Stroke Symptoms In A Plane Passenger Turned Out To Be A Manifestation Of Barotrauma

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Stroke Symptoms In A Plane Passenger Turned Out To Be A Manifestation Of Barotrauma
Stroke Symptoms In A Plane Passenger Turned Out To Be A Manifestation Of Barotrauma

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Video: Common stroke signs and symptoms | Circulatory System and Disease | NCLEX-RN | Khan Academy 2023, February
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Stroke symptoms in a plane passenger turned out to be a manifestation of barotrauma

When the plane is in the air, it is important to distinguish between severe emergency passengers and medical problems that do not require an urgent landing. On a recent flight, a conductor suspected a passenger had a stroke. Despite the fact that the symptoms were very similar, Professor Alan Hunter, who was on board, diagnosed a milder pathology.

Stroke symptoms in a plane passenger turned out to be a manifestation of barotrauma
Stroke symptoms in a plane passenger turned out to be a manifestation of barotrauma

Photo: Twitter / Start Travel /

When the plane is in the air, it is important to distinguish between severe emergency passengers and medical problems that do not require an urgent landing. On a recent flight, a conductor suspected a passenger had a stroke. Despite the fact that the symptoms were very similar, Professor Alan Hunter, who was on board, diagnosed a milder pathology. He spoke about this interesting experience in the Annals of Internal Medicine journal.

Ischemic stroke develops when a blood clot in a vessel stops blood flow in any part of the brain. Patients are more likely to die or become disabled without urgent specialized care.

“When I met the passenger, I noticed that he was young and fit, and the right half of his face was lowered. He had wrinkles on the right side of his face smoothed out, he could not close his right eye,”says Alan J. Hunter in the description of this clinical case.

The passenger explained that during the takeoff of the plane, he felt pain in the right side of the head, as well as pain and pressure in the right ear.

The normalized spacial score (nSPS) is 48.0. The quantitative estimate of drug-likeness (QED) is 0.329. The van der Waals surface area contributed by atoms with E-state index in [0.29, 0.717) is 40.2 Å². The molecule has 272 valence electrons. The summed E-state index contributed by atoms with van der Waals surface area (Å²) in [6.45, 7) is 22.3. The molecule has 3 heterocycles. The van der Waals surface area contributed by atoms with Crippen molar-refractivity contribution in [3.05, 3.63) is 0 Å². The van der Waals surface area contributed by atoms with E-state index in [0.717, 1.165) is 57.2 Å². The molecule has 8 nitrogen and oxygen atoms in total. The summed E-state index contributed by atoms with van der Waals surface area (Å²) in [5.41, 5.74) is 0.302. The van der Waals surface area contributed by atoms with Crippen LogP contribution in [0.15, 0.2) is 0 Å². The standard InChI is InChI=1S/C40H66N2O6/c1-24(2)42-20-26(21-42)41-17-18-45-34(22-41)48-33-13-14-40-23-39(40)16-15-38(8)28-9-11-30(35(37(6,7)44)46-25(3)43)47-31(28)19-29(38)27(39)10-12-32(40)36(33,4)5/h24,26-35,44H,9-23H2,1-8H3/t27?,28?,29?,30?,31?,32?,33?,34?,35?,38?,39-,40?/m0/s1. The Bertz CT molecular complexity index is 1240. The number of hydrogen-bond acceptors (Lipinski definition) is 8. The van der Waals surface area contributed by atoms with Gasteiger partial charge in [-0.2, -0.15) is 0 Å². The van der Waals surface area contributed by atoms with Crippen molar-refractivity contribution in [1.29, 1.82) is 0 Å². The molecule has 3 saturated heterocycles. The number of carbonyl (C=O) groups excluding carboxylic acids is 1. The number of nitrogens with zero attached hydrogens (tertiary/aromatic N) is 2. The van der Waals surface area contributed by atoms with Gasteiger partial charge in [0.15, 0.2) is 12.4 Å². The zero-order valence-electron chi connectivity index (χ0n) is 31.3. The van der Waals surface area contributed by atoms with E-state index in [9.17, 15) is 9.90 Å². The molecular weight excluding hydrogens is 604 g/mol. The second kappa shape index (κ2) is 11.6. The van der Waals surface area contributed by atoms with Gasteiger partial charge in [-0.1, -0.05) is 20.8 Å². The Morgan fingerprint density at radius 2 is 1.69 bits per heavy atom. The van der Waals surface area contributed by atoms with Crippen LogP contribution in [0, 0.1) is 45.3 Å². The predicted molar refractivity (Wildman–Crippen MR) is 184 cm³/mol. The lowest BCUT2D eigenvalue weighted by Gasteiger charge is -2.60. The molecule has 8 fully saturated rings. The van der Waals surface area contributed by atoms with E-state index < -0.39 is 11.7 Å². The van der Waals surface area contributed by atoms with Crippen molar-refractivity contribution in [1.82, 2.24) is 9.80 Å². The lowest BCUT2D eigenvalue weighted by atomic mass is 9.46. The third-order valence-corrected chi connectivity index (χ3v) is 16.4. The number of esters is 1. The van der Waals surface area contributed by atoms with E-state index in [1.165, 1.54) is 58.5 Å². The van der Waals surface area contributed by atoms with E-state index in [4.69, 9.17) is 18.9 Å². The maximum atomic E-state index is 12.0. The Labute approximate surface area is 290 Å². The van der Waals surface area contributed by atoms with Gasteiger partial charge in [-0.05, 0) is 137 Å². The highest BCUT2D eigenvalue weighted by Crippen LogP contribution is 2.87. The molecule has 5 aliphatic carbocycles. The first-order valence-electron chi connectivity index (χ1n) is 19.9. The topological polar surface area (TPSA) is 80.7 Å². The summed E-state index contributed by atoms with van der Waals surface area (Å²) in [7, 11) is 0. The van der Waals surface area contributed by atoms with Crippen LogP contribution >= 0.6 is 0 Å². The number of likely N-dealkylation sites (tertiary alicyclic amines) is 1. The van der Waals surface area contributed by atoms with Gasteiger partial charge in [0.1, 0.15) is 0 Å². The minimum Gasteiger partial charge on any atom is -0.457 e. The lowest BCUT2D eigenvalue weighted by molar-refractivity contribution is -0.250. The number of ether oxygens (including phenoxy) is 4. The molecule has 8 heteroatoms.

Despite drooping half of the face and indistinct speech (characteristic symptoms of a stroke), the consciousness of the young man was completely clear, and coordination of movements was maintained. The day before the flight, he recovered from a cold.

Since facial paralysis can develop in more than just a stroke, Dr. Hunter concluded that it was not a stroke and an unplanned landing was not required.

Professor Hunter decided that the stroke-like symptoms were due to the drop in air pressure during takeoff. The passenger's middle ear pressure was found to be relatively high. Usually, in such cases, excess air can pass through the Eustachian tube, which connects the ear to the nasopharynx. But, probably, after a recent cold, the patient's Eustachian tube turned out to be blocked. This resulted in severe pain in the ear and on one side of the head.

After the passenger relieved the pressure in the middle ear a little using standard techniques (yawning, swallowing), it became much easier for him.

The condition, which the flight attendant took for a stroke, turned out to be barotrauma. More often it develops, for example, during scuba diving. The paralysis of the facial muscles that may accompany it usually resolves in 15-30 minutes.

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